Hymn Guide: O Come O Come Emmanuel

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Perhaps the most familiar hymn of Advent, O Come O Come Emmanuel has an ancient but obscure origin. Reference to the “O” verses, sometimes called the O Antiphons, are found in Latin literature as early as the 5th century. A set of Old English poems, written around 800 AD, expand upon the themes of each verse, exploring the meaning of each of Jesus’ titles. Eleanor Parker, a lecturer at Oxford, has written lovely translations and commentaries on these Old English poems, which are available on her blog. Our modern version of the hymn text was written by John Mason Neale, an Anglican priest and scholar of the 19th century.

One of the most intriguing features of the hymn is its tune, Veni Emmanuel. This tune originated in a 15th-century French chant for use at burials, and was then paired with the text by Thomas Helmore in 1851. Helmore recognized, quite brilliantly, that the somber experience of death together with the hope of resurrection, could double to cover the emotional territory of Advent. Both involve a somber hope of waiting upon God’s promises. And perhaps that is a good way of thinking about faith: a settled hope in God, even in the midst of the world’s decay.

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Verse by Verse

Each verse begins with “O,” an indication of direct address, together with one of the prophetic names of Christ that was used before his birth. The hymn thus brings the singer into alignment with the people of God as they waited for the fulfillment of God’s promised messiah.

Traditionally, one verse is sung each day from December 17th to December 23rd, beginning with Wisdom (see also Ashley Wallace’s ideas on how to celebrate these days in the home). But in modern renditions we sing the last verse first, beginning with Emmanuel.

“O come, O come, Emmanuel,
and ransom captive Israel,
that mourns in lonely exile here
until the Son of God appear.

After the beautiful and haunting set-up of the verse, we come to tonal resolution with the refrain.

Rejoice! Rejoice!
Emmanuel shall come to thee, O Israel.”

The repeated “rejoice” stirs a feeling of joy in the heart, yet the final words of the refrain return to a more somber mode, leaving us in a state of hopeful expectation.

In the traditional order, the first verse is Wisdom, referring to Proverbs 8 and Isaiah 11, and is sung on December 17th.

“O come, thou Wisdom from on high,
who orderest all things mightily;
to us the path of knowledge show,
and teach us in her ways to go.

Lord, or Adonai, refers to Exodus 3 and Exodus 20, and is sung on December 18th.

“O come, O come, thou Lord of might,
who to thy tribes on Sinai’s height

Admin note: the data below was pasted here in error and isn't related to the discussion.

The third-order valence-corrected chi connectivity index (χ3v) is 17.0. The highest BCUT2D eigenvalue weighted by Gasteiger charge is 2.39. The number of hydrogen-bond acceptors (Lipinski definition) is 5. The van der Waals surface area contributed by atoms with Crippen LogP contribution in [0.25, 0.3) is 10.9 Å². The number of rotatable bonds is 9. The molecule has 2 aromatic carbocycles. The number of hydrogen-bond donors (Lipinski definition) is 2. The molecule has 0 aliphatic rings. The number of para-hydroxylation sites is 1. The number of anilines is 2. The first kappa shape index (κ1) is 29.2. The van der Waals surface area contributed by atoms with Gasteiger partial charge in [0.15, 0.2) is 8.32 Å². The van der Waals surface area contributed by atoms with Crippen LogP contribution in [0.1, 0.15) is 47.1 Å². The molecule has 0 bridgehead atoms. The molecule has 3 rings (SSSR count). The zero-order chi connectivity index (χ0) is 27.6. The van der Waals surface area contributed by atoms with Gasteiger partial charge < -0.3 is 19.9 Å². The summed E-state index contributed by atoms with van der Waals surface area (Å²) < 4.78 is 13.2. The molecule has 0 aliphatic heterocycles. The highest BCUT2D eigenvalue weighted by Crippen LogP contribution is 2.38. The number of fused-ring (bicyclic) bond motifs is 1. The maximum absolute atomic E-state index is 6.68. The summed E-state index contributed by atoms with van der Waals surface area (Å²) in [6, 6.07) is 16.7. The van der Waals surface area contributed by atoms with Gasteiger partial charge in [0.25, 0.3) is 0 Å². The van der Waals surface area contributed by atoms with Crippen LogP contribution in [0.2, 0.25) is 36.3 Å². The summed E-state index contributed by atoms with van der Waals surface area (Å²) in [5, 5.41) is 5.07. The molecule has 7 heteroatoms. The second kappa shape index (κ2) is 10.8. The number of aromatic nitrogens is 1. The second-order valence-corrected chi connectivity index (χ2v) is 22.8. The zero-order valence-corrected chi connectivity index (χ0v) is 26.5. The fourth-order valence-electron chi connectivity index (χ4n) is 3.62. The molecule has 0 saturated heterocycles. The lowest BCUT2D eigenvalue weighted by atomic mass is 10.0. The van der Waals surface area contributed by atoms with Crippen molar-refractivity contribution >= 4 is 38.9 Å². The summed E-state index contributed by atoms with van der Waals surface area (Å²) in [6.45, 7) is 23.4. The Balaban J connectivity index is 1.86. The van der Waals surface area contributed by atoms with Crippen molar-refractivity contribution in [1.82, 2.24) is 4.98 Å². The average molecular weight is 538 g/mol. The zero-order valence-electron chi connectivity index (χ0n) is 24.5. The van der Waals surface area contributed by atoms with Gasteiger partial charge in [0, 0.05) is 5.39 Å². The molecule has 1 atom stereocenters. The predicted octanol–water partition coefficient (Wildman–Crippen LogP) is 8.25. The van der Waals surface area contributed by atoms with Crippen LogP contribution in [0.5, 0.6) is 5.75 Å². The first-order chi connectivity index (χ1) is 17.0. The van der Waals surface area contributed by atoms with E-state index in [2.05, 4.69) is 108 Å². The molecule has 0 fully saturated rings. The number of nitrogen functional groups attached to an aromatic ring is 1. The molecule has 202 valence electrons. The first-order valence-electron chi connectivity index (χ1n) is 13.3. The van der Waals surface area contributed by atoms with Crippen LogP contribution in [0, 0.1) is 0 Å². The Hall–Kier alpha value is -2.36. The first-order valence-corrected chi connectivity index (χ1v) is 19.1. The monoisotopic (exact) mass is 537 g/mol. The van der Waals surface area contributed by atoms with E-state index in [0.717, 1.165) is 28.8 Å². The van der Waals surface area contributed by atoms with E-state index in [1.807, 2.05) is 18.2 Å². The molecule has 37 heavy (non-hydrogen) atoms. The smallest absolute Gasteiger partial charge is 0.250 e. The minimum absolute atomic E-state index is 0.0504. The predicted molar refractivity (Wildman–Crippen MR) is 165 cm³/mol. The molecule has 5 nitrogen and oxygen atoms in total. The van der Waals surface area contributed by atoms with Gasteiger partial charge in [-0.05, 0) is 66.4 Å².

in ancient times didst give the law
in cloud and majesty and awe.

The Branch of Jesse refers to Isaiah 11:1-11, and is sung on December 19th.

“O come, thou Branch of Jesse’s Tree, free
them from Satan’s tyranny;
that trust thy mighty power to save,
and give them victory o’er the grave.

The Key of David refers to Isaiah 22:22, and is sung on December 20th.

“O come, thou Key of David, come,
and open wide our heavenly home;
make safe the way that leads on high,
and close the path to misery.

Dayspring refers to Luke 1:77-78 and Isaiah 9:1-2, and is sung on December 21st.

“O come, thou Dayspring from on high,
And cheer us by thy drawing nigh;
disperse the gloomy clouds of night,
and death’s dark shadow put to flight.

Desire of Nations refers to Jeremiah 10:7, and is sung on December 22nd.

“O come, Desire of Nations, bind
in one the hearts of all mankind;
bid thou our sad divisions cease,
and be thyself our King of Peace.

Emmanuel refers to Isaiah 7:14 and is sung on December 23rd.

“O come, O come, Emmanuel,
and ransom captive Israel,
that mourns in lonely exile here
until the Son of God appear.

On Video

Here are two renditions of the hymn. The first features organ and choir from Clare College, Cambridge. Be sure to listen to the end, to hear the descant on the final verse. The second, by modern Messianic Christian singer Joshua Aaron, is sung with a band in Jerusalem, in English and in Hebrew.

Published on

December 17, 2022

Author

Peter Johnston

The Ven. Dr. Peter Johnston is the Ministry President of Anglican Compass. He is a priest and archdeacon in the Anglican Diocese of All Nations and the rector of Trinity Lafayette. He lives with his wife, Carla, and their seven children near Lafayette, Louisiana.

View more from Peter Johnston

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